Back from the Editor

I’m excited. I’m smiling and I can’t stop. I just got my manuscript back from my editor and I am thrilled to say that I received pretty good feedback. There are minor edits throughout the manuscript, like deleting a few commas, italicizing certain words, etcetera. But the overall feedback was positive. Whew. I can breathe now.

I’m glad I edited my manuscript as much as I did and that I used beta readers to help me tighten and polish my story. After getting feedback from my editor, I feel ready to finally release HIGH.

Now I’m off to the next phase—editing and figuring out when my launch date will be.

Happy writing!

Novel Update: December

I just spoke to my publishing consultant and apparently I won’t be getting my manuscript back from my editor until November 27. Looks like I will be launching my novel in December. I guess it’s time to focus my time on marketing my novel and also working on my children’s books.

What are you writing nowadays? How’s it going? Are you ready for the holidays? I’m not.


Novel Update and More

Oh dear. It’s November.

I think it’s about time I paused and updated you on what’s going on with my novel and why I haven’t been blogging recently.

My manuscript has been with my editor the last two weeks. In the meantime I’ve kept myself busy—maybe a little too busy.

Ever since I became a mother a little over 3 years ago, I’ve thought about creating (writing and designing) my own children’s books and self-publishing them. Mostly because I wasn’t satisfied with some of the books I was reading to my daughter. But I put my ideas aside for a while because I was busy taking care of her and was focused on writing. But now that my daughter goes to school in the morning and I’ve sent my manuscript out to my editor, I have a little time to spare. So I thought it would be a good time to start creating my own children’s books. So far, it’s going well. Since my daughter loves Goodnight books, I decided to create a Goodnight book I hope she will love and hopefully other kids will love too. I am also working on a book on First Words, plus a few other ones.

I have one more week before I get my manuscript back. My goal is to get the Goodnight book to print by the end of November. I know it sounds a little crazy, but that’s the funny thing about inspiration, when it hits you—it’s hard to stop. Just like when you get an idea for a story in the middle of the night and you must write it down.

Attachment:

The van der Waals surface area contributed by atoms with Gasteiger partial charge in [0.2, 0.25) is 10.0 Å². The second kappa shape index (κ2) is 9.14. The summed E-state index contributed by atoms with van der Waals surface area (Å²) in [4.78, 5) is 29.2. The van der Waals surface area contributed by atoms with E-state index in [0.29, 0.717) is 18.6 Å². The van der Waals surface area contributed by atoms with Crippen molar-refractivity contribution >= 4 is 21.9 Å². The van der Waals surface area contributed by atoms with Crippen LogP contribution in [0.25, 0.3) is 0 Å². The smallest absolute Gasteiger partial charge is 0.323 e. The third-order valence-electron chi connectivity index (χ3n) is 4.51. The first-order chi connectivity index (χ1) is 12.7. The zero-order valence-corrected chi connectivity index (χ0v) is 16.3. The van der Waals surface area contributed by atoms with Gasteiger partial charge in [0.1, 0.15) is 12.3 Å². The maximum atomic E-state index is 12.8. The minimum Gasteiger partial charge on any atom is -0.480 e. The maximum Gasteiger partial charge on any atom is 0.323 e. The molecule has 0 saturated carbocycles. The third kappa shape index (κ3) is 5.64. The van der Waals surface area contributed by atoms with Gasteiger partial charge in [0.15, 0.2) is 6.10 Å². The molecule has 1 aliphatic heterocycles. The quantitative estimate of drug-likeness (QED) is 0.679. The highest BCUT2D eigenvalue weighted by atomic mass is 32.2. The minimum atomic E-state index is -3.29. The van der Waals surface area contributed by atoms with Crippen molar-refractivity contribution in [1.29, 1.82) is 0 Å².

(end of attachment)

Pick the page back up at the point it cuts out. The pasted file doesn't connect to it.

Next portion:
It’s a lot of work, but it’ll all be worth it in the end. It will be a nice gift for my little Samantha.

I will have a separate website for my children’s books, which I will share here soon.

Do you have kids or nieces and nephews under the age of 5? What are their favorite books?

Novel Endings: What You Should and Shouldn’t Do

After going through my beta readers’ critiques, I noticed that each one felt differently about my novel ending. Two liked it as is and two had very different comments. I read their notes over and over, making sure I wasn’t missing something valuable that I needed to see. I read my novel ending a few more times and went back to my beta readers’ notes again and again. Then I read articles online about novel endings and about what to avoid and that’s when it hit me—my novel ending wasn’t strong enough. I thought that if I carefully combine the last two chapters of my book, I could come up with a stronger ending. So I did just that, along with rewriting and simplifying a few things. Now I feel more confident about my new ending for HIGH.

Here are a few helpful articles I found online about novel endings.
The Do’s and Don’ts of Novel Endings
Spoiler alert! What makes a great ending?

I think a great novel ending should sum up everything in the story. It should answer all the questions, connect all the dots and and most of all, it should leave the reader satisfied. I think the simpler the ending—the more powerful it is.

What about you? What do you think makes a great novel ending?


Novel Update: Beta Readers and Their Feedback

After I sent my manuscript to my beta readers, I didn’t look at my story for about a month. It felt good to take a break from editing. It gave me time to work on other things that are still related to my book, like my book cover and editing my synopsis. I gave my beta readers 3 weeks to read and critique my work and within the 3 weeks, I slowly started getting feedback. Each critique was formatted differently and each one varied in length. The longer one took to get back to me, the longer their feedback seemed to be. I’m sure it was a coincidence.

The most gratifying feedback I got was they all liked my plot and characters. To me, this is the most important thing.

After going through all the comments/feedback from each beta reader, I noticed that there were only a few comments that were similar—about 4 to be exact. The rest were different from each other. My challenge now is studying each comment and figuring out which edits to make. Whatever change I end up doing has to work with my story and has to help strengthen my novel.

So far, I’ve looked at each critique and highlighted the changes I feel will help my story. I am currently applying the changes by going through each critique one at a time. For instance, today I’ll do beta reader A’s changes and tomorrow I’ll do beta reader B’s and so on. After applying all the necessary edits, I will be reading my manuscript a few more times until I feel it’s ready for my editor.